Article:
Prefabrication in post-war New Zealand
Prefabrication has been a feature of New Zealand’s construction landscape for years. For Kiwi kids growing up post-war, the word ‘prefab’ itself was a part of everyday school vocabulary (like ‘sick bay’ and cloak room’). Prefab homes have been familiar here as well: as well as Lockwood kitsets from the 1950s, in the 1960s the government’s Group Building Scheme promoted mass production of prefab homes, guaranteeing purchase of finished homes for firms like Beazley Homes (Te Ārā, ‘Residential construction companies’).
In the wake of the Canterbury quakes, and with the deepening of Auckland’s housing crisis, there’s been renewed interest in prefabrication. Several companies, including Concision, Stanley Construction and EasyBuild, have made significant investments in off-site construction. In its Matamata plant Stanley built the 468 modular units that were transported to site and bolted together to form University Hall, a 14-storey student accommodation building in Auckland. All the student bedrooms were constructed in Matamata — even the carpet was laid there!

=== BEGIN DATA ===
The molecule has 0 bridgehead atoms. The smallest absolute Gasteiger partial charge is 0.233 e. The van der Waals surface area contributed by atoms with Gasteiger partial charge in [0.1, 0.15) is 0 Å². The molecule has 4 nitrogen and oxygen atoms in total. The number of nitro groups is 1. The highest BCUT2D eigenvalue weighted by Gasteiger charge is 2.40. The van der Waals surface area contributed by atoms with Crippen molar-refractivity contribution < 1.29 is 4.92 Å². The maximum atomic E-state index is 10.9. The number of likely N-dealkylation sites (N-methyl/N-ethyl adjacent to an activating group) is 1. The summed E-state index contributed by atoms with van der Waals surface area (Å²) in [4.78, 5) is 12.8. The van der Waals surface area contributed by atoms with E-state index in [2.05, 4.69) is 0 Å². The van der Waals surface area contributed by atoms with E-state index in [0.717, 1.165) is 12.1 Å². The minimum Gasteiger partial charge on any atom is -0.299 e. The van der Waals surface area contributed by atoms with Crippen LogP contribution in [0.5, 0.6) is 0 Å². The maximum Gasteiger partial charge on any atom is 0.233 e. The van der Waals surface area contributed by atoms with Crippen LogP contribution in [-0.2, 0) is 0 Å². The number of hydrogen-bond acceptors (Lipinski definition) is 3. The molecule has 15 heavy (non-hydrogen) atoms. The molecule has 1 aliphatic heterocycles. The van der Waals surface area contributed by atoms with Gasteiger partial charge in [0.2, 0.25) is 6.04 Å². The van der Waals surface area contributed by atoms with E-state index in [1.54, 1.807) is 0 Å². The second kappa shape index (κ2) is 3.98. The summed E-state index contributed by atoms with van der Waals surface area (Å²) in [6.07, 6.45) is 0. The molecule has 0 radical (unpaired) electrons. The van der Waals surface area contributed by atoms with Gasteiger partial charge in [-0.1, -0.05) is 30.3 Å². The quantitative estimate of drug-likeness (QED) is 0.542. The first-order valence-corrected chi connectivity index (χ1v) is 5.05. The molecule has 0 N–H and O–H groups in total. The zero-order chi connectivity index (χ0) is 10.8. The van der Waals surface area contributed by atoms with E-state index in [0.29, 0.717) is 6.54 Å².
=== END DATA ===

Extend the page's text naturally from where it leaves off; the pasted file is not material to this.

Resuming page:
But while examples like Stanley Construction are exciting, they’ve still been relatively niche and small-scale. BRANZ, the Building Research Association, concluded that just 17% of all building work here involves some element of off-site construction — and most of that is components like panels, frames, beams and trusses. Volumes for off-site construction in residential homes are low — perhaps around 2,000 a year.
Our incumbent industry